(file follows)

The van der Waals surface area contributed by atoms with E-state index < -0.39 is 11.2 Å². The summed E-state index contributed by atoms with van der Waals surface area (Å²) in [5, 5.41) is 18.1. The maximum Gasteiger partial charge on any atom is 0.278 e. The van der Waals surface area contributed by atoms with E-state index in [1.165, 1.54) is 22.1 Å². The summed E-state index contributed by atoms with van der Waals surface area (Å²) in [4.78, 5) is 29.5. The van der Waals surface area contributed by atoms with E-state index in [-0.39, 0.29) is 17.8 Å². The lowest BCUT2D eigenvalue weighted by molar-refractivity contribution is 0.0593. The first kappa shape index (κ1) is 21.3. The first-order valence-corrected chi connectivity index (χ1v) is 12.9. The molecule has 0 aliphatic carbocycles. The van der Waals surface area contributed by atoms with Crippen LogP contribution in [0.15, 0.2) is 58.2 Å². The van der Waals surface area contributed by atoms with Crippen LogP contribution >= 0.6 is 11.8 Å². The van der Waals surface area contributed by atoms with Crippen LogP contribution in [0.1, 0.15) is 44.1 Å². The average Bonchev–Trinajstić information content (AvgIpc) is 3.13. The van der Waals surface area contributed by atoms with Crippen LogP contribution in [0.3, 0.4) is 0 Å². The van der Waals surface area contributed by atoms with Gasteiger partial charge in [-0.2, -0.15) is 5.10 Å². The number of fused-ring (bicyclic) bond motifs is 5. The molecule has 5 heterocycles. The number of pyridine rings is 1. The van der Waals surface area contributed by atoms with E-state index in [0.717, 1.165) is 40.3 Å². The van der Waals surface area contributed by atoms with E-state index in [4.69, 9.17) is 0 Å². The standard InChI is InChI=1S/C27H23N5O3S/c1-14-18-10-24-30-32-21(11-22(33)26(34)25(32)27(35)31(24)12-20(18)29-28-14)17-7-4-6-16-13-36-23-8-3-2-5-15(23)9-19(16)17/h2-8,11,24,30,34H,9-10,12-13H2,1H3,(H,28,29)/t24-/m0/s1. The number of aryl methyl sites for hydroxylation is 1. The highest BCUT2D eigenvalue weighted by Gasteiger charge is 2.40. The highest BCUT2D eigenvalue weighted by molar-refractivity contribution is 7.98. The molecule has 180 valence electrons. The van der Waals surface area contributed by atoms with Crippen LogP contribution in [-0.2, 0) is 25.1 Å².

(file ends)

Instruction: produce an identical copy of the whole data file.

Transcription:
The van der Waals surface area contributed by atoms with E-state index < -0.39 is 11.2 Å². The summed E-state index contributed by atoms with van der Waals surface area (Å²) in [5, 5.41) is 18.1. The maximum Gasteiger partial charge on any atom is 0.278 e. The van der Waals surface area contributed by atoms with E-state index in [1.165, 1.54) is 22.1 Å². The summed E-state index contributed by atoms with van der Waals surface area (Å²) in [4.78, 5) is 29.5. The van der Waals surface area contributed by atoms with E-state index in [-0.39, 0.29) is 17.8 Å². The lowest BCUT2D eigenvalue weighted by molar-refractivity contribution is 0.0593. The first kappa shape index (κ1) is 21.3. The first-order valence-corrected chi connectivity index (χ1v) is 12.9. The molecule has 0 aliphatic carbocycles. The van der Waals surface area contributed by atoms with Crippen LogP contribution in [0.15, 0.2) is 58.2 Å². The van der Waals surface area contributed by atoms with Crippen LogP contribution >= 0.6 is 11.8 Å². The van der Waals surface area contributed by atoms with Crippen LogP contribution in [0.1, 0.15) is 44.1 Å². The average Bonchev–Trinajstić information content (AvgIpc) is 3.13. The van der Waals surface area contributed by atoms with Crippen LogP contribution in [0.3, 0.4) is 0 Å². The van der Waals surface area contributed by atoms with Gasteiger partial charge in [-0.2, -0.15) is 5.10 Å². The number of fused-ring (bicyclic) bond motifs is 5. The molecule has 5 heterocycles. The number of pyridine rings is 1. The van der Waals surface area contributed by atoms with E-state index in [0.717, 1.165) is 40.3 Å². The van der Waals surface area contributed by atoms with E-state index in [4.69, 9.17) is 0 Å². The standard InChI is InChI=1S/C27H23N5O3S/c1-14-18-10-24-30-32-21(11-22(33)26(34)25(32)27(35)31(24)12-20(18)29-28-14)17-7-4-6-16-13-36-23-8-3-2-5-15(23)9-19(16)17/h2-8,11,24,30,34H,9-10,12-13H2,1H3,(H,28,29)/t24-/m0/s1. The number of aryl methyl sites for hydroxylation is 1. The highest BCUT2D eigenvalue weighted by Gasteiger charge is 2.40. The highest BCUT2D eigenvalue weighted by molar-refractivity contribution is 7.98. The molecule has 180 valence electrons. The van der Waals surface area contributed by atoms with Crippen LogP contribution in [-0.2, 0) is 25.1 Å².